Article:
Note : Blender 2.82, Godot 3.2.
So, as I mentioned in my previous blog post, I have now upped the version of my game to v0.2. In this phase, it's all about blocking out the environment in Blender and getting the models imported into Godot.
I have spent some time watching basic Blender 2.8 tutorials on YouTube (see list at the end of this post),
which I found incredibly draining.
I've always had a bit of trouble with 'comprehensive listening', but I've noticed that the older I get, the more energy it seems to require of me. And yes, that also includes face to face interactions with people.
So. There ... A little bit of a peek into my life on the spectrum ... =)
'Blocking out' a game environment means creating a (in my case : very) rough sketch of the world in 3d. It's a good idea to build everything relative to the size of the player character and have him run around in the blocked out world to see what works and what doesn't.
Once you're happy with the 'sketch', you can start replacing blocks by more accurate models. This is an iterative process, meaning you will probably need to do this several times.
The header of the 'games' section on my website has never felt more true than now :
I really have no clue what I'm doing here ... So, some of you will undoubtedly be in for some serious face-palming ... =)
First question I had is if walls should overlap or not when you place them in your scene.
I remember Unity devs posting (some time ago) about problems with light leaking through in their scenes, and the trouble they had to go through to fix it.
I also know that z-fighting (caused by overlapping faces) is a baaaaad thing.
So. Dilemma !
After watching some Curtis Holt vids (see below) on creating modular pieces, I decided to go for the non-overlapping
His tutorials taught me another important point : always work on the grid !
You cannot believe how much quicker you can place pieces (walls etc) when you set their origin on a grid point and make their geometry a multiple of the grid units. Don't forget to turn on 'snap' as well.
Another thing I picked up from him is that you should -always- 'apply rotation and scale' (ctrl + a) to your pieces when you are done modeling them and before you do anything else (texturing, exporting, etc).
This will set the rotation and scale properties of the model to 0 and 1 respectively, and prevent all sorts of weird problems later.
If you get an error message saying something like 'cannot apply - multi user object',
it means that the vertex data is used by other objects as well (for instance when you use 'alt + d' to duplicate
You can fix this by going to the 'object data properties' button, and press 'users' to make it single-user before applying rotation and scale again.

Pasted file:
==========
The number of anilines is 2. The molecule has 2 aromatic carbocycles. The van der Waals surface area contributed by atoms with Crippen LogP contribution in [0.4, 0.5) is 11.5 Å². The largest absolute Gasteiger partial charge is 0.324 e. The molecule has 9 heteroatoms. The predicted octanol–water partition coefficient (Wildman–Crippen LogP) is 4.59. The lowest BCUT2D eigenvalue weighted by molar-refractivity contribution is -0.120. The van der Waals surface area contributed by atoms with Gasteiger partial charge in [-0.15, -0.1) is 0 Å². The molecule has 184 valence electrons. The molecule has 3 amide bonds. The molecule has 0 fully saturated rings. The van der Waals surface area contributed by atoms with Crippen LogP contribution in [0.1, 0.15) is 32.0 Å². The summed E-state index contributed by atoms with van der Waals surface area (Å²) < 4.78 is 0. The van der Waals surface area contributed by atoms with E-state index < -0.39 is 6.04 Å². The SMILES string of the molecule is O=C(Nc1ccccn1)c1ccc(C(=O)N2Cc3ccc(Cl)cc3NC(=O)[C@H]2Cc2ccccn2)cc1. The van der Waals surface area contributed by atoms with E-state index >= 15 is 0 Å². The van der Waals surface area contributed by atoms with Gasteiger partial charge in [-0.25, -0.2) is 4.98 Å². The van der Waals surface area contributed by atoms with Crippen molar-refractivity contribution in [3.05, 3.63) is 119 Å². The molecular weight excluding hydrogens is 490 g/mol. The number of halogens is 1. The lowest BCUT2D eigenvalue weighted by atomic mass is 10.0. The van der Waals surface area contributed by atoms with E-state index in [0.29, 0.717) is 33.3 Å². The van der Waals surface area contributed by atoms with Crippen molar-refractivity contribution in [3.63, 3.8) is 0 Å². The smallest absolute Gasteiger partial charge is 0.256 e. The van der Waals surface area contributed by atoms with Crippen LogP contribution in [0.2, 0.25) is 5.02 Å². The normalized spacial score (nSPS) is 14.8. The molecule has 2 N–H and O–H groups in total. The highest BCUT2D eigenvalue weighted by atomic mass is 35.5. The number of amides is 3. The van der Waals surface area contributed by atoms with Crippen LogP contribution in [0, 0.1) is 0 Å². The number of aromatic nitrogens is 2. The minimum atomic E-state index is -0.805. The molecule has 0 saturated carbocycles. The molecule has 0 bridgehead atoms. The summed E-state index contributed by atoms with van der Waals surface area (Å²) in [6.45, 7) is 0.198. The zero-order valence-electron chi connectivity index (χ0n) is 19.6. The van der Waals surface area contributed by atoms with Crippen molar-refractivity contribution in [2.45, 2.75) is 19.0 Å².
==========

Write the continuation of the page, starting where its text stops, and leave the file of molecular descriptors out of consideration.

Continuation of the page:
Also, if you want to duplicate a model in your scene (as I did with the plane
in the above image), it's better to use 'alt + d' (and not 'shift + d').
'Alt + d' reuses the vertex data, while 'shift + d' makes a copy. The second option will always create a larger blend file size.
When I'm using Blender nowadays, I almost always have the user preferences key bindings tab open. I find it useful to look up shortcut keys for operations I use a lot.
Two things I do quite often, is trying to get a better look at a piece in the 3d view or in the scene outliner.
I have assigned the shortcut '.' to both, which makes it easy to remember.
Just make sure the mouse is over either the viewport or the outliner when you use this shortcut !
Another useful thing I discovered, is that the outliner can be used to search for models with a particular material (for instance if you want to replace that material with something else but you can't remember which models are using it).
Just type the name of the material in the search box :
The outliner can also be used to rename models in batch :
I know I already talked about importing models into Godot, but somehow I completely missed this issue ...
If you want to export only some selected models from a large scene, using the eye icon in the scene outliner (hide in viewport) followed by 'select all' ('a' shortcut) will not work ! You need to use the tickbox (exclude from view layer) instead !
Another thing I mentioned before, but forgot all about again :
if your model is looking grey in Godot, it probably means the material created in Blender isn't using nodes. Remember that the glTF2.0 exporter expects PBR materials !
If your materials are really simple, you can still create them in almost the same way as before. It's enough to pick a base color, and set metallic, specular, and roughness. Just make sure the 'use nodes' button is blue (active).
And after a reimport :
Much better !
Now let's continu blocking out the inside of the castle ...
(Wish me luck !)